Mr. COHEN: I think the 100-percent rule is letting us off the hook as shoppers too easily. The what-you-think-is-probably-true rule is good. That's sort of the 50-percent rule. You look at those pants. You look at their price. If you think they're illicit pants, which sounds kind of exciting, if you think they're illicit pants you ought not buy them. If you think it's a legitimate product, then go ahead and buy them. You don't have an obligation to shop indoors.
Ms. FRASCA: Okay, well...
ELLIOTT: But how do you figure that out, Randy?
Mr. COHEN: That's often the case with many ethical questions. You can't be 100 percent certain, that ethics is full of ambiguity, and at a certain point, ethics is anthropology. It's that kind of exercise. You have to know your world. You have to examine a situation and say what do I think is most likely here? And then we decide how we will act in that situation, and often we must decide with a lot of uncertainty.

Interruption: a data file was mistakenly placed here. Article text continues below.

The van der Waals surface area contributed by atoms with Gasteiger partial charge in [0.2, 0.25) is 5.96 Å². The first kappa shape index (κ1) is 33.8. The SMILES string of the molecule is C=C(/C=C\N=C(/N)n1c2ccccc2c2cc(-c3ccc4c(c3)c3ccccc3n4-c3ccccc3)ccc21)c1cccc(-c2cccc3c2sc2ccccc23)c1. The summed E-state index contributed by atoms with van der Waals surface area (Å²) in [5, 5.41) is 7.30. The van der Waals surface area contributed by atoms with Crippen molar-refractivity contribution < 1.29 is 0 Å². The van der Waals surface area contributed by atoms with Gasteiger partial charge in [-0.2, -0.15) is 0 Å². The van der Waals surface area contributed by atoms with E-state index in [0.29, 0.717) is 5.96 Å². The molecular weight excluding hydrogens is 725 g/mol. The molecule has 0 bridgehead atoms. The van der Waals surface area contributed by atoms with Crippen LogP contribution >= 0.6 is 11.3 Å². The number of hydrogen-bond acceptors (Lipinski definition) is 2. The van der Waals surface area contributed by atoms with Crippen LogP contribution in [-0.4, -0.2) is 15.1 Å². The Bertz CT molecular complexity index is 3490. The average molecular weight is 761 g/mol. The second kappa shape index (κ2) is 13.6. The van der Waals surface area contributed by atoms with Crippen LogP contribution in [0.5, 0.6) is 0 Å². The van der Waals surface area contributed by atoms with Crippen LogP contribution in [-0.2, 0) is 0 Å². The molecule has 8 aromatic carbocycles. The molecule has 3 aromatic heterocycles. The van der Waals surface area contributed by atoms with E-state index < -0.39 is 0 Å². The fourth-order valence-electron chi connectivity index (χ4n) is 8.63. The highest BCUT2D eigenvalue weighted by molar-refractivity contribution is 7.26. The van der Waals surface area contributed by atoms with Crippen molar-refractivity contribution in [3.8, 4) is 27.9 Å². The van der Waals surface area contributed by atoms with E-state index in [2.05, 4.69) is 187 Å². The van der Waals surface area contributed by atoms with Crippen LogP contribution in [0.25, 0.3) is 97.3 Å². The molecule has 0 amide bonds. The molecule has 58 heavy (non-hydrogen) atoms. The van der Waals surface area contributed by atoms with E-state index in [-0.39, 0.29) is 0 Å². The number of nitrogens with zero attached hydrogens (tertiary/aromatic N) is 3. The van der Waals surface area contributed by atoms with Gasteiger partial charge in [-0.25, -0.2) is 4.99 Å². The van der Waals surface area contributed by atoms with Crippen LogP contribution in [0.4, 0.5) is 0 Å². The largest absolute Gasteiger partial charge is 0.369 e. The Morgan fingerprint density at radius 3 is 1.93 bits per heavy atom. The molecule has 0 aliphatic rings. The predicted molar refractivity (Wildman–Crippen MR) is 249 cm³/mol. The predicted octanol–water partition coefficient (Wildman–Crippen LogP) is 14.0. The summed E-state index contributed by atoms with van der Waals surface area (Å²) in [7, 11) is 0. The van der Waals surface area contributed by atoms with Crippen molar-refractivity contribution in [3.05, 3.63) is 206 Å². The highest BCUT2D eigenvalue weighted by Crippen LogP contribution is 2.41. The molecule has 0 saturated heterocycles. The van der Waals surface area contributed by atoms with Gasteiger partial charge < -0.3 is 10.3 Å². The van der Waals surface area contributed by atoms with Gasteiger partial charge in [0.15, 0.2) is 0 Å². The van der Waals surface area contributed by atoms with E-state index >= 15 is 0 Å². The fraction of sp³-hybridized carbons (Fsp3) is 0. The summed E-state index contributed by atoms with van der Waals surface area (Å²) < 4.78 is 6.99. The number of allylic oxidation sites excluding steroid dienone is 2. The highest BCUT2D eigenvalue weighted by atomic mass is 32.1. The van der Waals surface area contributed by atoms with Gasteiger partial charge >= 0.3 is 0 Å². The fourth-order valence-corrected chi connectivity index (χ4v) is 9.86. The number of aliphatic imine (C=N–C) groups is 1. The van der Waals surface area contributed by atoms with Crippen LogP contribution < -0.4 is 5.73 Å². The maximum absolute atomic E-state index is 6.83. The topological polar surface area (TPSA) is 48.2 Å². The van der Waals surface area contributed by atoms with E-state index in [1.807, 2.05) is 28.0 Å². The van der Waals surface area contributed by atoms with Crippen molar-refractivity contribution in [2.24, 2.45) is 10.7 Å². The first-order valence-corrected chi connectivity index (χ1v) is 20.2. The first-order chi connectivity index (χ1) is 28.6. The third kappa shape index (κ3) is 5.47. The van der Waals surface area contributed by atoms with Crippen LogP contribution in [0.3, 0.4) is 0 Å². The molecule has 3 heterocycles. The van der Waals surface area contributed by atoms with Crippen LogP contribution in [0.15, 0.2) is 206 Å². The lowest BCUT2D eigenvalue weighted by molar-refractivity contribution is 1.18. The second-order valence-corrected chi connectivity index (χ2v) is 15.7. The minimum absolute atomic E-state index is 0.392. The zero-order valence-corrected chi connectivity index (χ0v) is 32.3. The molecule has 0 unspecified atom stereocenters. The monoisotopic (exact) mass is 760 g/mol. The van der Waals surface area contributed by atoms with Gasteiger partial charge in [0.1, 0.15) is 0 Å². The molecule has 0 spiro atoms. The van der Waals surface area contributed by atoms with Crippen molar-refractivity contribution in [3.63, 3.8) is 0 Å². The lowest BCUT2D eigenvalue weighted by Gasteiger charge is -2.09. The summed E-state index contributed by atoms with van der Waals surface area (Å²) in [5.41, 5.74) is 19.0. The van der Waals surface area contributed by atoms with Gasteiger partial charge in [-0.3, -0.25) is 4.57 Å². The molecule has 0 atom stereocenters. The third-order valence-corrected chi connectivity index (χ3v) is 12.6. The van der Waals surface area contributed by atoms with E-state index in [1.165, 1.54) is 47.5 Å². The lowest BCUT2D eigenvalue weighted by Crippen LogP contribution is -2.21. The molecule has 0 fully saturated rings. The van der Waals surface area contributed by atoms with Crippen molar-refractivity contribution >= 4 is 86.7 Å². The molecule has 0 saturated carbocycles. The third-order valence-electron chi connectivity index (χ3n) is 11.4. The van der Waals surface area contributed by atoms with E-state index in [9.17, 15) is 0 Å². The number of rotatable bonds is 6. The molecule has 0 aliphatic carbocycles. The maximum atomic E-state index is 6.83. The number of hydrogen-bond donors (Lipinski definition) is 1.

ELLIOTT: So what should Lauren do now? Does she have any sort of obligation to try to figure out the provenance of these jeans?
Mr. COHEN: Well, I think what Lauren should do now is cold-water wash. That's my advice. That if there's any spandex involved, it keeps much better. No, she's bought the pants. She might reasonably have concluded that they're legitimate. She's fine. She should wear those pants with pride.
Ms. FRASCA: I'm so glad. I'm actually wearing them right now.
ELLIOTT: Lauren, maybe in the future you should stick to department stores.
(Soundbite of laughter)
Ms. FRASCA: Maybe you're right.
Mr. COHEN: Oh, you're (unintelligible), Debbie.
ELLIOTT: Thanks for your call, Lauren.
Ms. FRASCA: Thank you, guys, for the advice.
ELLIOTT: If you've got a question or a sweet deal on an Armani suit for Randy Cohen, drop us a line. Go to our website, npr.org, click on Contact Us and select Weekend All Things Considered. Put the word ethics in the subject line and please include a phone number where we can reach you. Randy, thanks again.
Mr. COHEN: Thank you, Debbie.